Linda Rettich (BFA, Pratt Institute) worked as art director for companies as varied as American Management Association, Air France, Guideposts, Random House and Macmillan Book Clubs, producing book jacket design, promotional materials and direct marketing packages.
Beyond her long, rewarding work in commercial design, Linda is an artist who creates with beads, embroidery and textiles, her ideas stimulated by a life-long interest in ethnic textiles and love of Japanese art and trade objects. She incorporates pieces from her personal collections to create collaged dioramas based on age-old fairy tales, nursery rhymes and folktales. With beaded objects as their focal points, the dioramas make contemporary statements on tales such as Red Riding Hood, Rapunzel, Rumpelstiltskin, Snow White, and The Princess and the Pea.
Her work has been exhibited in the Voelker Orth Museum; The Jeanie Tengelsen Gallery of the Art League of Long Island; the Islip Museum; the Phoenix Gallery; The Broome Street Gallery SOFA Chicago - Snyderman-Works Gallery. She has written articles that were published in Bead and Button Magazine. Linda was also a founding member of the Ukiyo-e Society of America, which later became the Japanese Art Society of America. She is currently a member of the Long Island Craft Guild and had been a Board member of The Textile Study Group of New York.
We grew up with fairy tales that helped us understand human behavior. The fairy tales have a moral message. Read at different ages, they offer new insights into human frailties and consequences. Different from what we’ve read in most fairy tales, in reality, we realize not everyone lives ‘Happily ever after’.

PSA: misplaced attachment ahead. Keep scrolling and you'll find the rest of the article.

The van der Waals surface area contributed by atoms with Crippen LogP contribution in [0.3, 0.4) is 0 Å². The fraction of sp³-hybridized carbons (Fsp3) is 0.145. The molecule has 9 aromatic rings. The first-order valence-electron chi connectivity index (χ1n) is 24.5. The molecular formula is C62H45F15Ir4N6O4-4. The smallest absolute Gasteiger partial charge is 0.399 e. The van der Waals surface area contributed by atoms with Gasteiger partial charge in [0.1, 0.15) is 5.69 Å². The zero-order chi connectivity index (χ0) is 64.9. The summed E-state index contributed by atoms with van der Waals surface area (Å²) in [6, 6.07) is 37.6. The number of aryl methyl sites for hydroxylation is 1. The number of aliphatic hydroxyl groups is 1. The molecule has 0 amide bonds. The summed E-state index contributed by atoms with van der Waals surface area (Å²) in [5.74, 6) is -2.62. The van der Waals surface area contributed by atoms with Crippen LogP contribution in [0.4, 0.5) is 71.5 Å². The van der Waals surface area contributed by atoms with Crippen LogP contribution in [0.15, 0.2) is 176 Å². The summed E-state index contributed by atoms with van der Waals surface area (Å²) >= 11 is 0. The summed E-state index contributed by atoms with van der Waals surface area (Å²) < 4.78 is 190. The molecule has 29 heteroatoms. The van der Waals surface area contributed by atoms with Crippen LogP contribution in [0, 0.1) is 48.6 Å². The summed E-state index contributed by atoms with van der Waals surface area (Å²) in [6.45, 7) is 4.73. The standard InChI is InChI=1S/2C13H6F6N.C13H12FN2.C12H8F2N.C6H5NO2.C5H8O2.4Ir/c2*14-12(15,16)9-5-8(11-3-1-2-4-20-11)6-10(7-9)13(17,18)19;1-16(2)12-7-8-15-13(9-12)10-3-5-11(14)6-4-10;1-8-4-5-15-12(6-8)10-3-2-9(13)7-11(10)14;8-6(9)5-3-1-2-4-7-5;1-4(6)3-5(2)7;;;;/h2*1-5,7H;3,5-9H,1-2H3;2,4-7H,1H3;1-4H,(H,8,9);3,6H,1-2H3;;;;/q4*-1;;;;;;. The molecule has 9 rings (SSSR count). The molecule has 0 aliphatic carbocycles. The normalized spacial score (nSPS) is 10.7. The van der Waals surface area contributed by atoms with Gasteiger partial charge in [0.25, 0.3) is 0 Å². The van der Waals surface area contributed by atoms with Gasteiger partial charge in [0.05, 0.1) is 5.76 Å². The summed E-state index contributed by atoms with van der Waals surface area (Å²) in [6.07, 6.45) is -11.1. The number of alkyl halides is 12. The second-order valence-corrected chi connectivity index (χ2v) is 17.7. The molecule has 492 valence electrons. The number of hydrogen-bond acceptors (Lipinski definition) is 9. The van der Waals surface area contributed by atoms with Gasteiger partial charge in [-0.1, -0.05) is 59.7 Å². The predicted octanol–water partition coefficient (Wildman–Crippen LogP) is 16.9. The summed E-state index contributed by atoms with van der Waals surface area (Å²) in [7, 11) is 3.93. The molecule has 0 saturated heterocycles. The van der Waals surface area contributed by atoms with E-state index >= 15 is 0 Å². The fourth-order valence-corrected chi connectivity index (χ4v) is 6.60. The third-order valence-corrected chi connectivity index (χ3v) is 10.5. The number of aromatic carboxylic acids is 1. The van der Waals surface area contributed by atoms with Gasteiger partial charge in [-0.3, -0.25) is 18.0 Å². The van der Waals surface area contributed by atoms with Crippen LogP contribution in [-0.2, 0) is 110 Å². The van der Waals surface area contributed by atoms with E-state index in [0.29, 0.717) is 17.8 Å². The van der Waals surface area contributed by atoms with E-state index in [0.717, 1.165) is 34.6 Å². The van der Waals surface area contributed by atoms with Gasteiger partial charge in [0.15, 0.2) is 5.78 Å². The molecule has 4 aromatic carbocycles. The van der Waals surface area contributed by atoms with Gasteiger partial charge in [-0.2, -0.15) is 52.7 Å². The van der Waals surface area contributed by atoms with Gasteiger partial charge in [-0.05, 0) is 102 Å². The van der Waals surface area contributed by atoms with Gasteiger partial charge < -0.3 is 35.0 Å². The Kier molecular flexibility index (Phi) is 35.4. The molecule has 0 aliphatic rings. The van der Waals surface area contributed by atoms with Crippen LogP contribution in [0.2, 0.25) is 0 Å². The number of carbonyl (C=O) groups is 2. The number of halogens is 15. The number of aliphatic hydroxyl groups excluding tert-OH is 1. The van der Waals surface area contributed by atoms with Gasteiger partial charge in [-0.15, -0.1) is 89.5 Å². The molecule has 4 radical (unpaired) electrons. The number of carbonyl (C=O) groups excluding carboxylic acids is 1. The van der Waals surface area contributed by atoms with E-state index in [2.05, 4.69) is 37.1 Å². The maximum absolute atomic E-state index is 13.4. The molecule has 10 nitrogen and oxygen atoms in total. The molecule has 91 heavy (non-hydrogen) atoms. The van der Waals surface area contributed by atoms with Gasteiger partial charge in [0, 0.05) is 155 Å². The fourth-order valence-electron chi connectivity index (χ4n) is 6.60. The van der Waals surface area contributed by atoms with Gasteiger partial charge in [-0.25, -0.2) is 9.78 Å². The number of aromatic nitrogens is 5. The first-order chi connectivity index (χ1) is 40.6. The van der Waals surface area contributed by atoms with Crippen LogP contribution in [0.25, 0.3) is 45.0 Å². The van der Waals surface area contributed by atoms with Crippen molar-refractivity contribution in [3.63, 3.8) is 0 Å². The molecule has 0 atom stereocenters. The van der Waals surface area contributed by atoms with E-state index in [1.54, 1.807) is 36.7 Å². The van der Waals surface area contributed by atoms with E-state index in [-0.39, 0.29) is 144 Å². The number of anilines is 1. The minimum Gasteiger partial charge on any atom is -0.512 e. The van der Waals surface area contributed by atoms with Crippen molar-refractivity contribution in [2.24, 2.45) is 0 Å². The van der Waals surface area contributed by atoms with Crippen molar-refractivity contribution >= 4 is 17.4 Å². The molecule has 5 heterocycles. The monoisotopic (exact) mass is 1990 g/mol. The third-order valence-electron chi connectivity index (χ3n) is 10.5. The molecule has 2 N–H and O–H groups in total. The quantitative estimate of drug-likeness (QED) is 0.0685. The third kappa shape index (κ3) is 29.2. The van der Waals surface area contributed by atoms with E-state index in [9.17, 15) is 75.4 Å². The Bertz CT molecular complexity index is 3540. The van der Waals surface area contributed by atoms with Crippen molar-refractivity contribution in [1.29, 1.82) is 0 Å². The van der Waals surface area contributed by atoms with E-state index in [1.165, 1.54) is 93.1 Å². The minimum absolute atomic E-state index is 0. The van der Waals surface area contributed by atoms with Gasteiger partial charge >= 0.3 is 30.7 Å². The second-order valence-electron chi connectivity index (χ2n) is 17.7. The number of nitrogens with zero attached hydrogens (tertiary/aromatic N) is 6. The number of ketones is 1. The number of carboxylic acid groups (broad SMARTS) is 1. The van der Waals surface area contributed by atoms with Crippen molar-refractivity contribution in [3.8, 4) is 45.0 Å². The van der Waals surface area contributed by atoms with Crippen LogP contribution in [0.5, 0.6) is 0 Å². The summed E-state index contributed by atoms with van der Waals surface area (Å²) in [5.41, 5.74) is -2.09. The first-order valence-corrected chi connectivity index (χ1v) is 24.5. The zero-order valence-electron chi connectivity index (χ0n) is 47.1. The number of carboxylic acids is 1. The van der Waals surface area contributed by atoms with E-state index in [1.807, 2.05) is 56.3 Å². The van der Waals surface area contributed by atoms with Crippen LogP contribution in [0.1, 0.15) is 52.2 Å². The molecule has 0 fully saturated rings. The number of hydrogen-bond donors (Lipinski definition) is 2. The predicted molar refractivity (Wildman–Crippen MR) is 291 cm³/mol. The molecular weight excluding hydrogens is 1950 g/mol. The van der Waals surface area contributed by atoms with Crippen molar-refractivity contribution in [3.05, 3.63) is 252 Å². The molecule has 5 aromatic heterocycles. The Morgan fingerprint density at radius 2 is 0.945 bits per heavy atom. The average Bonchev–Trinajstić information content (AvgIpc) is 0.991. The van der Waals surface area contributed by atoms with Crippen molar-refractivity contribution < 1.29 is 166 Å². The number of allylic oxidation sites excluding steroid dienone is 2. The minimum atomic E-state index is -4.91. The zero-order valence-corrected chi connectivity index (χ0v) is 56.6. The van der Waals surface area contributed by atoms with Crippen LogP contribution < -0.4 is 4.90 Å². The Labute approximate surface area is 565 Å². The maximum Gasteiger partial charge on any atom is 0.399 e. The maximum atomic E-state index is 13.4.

In this exhibition 'Happily Ever After?', Artist’s editions of Snow White, The Princess and the Pea, Rumpelstiltskin, Rapunzel, and Little Red Riding Hood will be presented along with beautifully designed wearable beaded art pieces. The dioramas inspired by well-known fairy tales presented in this show reveal alternate endings regenerated by artist Linda Rettich’s meticulous beaded touches.
The tales in this exhibition are mostly from the western view, and other cultures may have variations on these tales as they deal with universal human behaviors such as greed, jealousy, boastfulness, and even violence. Although they are not always pleasant, all stories are unique, and every story matters as we reflect and learn from it. Understanding different narratives through visual art will help the viewers expand their cognitive thinking and to become more open-minded.
"Building an object with tiny beads is an intense activity. The process demands close scrutiny, constant decision-making, flexibility, innovation, and time. It involves a critical dialog between what I see and where I want to go--allowing the piece I'm working on to discover itself as it develops.
Every project I work on is a creative adventure. I'm never at at a loss for ideas, but only the ones that won't let go become a creative reality. I love working with the smallest of beds to create textile-like patterns, color progressing, textures and tiny details within larger shapes.
When I'm engrossed in a beading project, time and the world 'out there' go away. My need to organize and construct takes over. The quiet, repetitive action of beads-to-needle soothes and relaxes. With a profusion of beads within reach, a threaded needle in my hand, and a visualization that drives me forward, I'm living at my creative edge. It doesn't get better than that."
- Linda Rettich, 2020
For more information, please visit www.lindarettichdesign.artspan.com.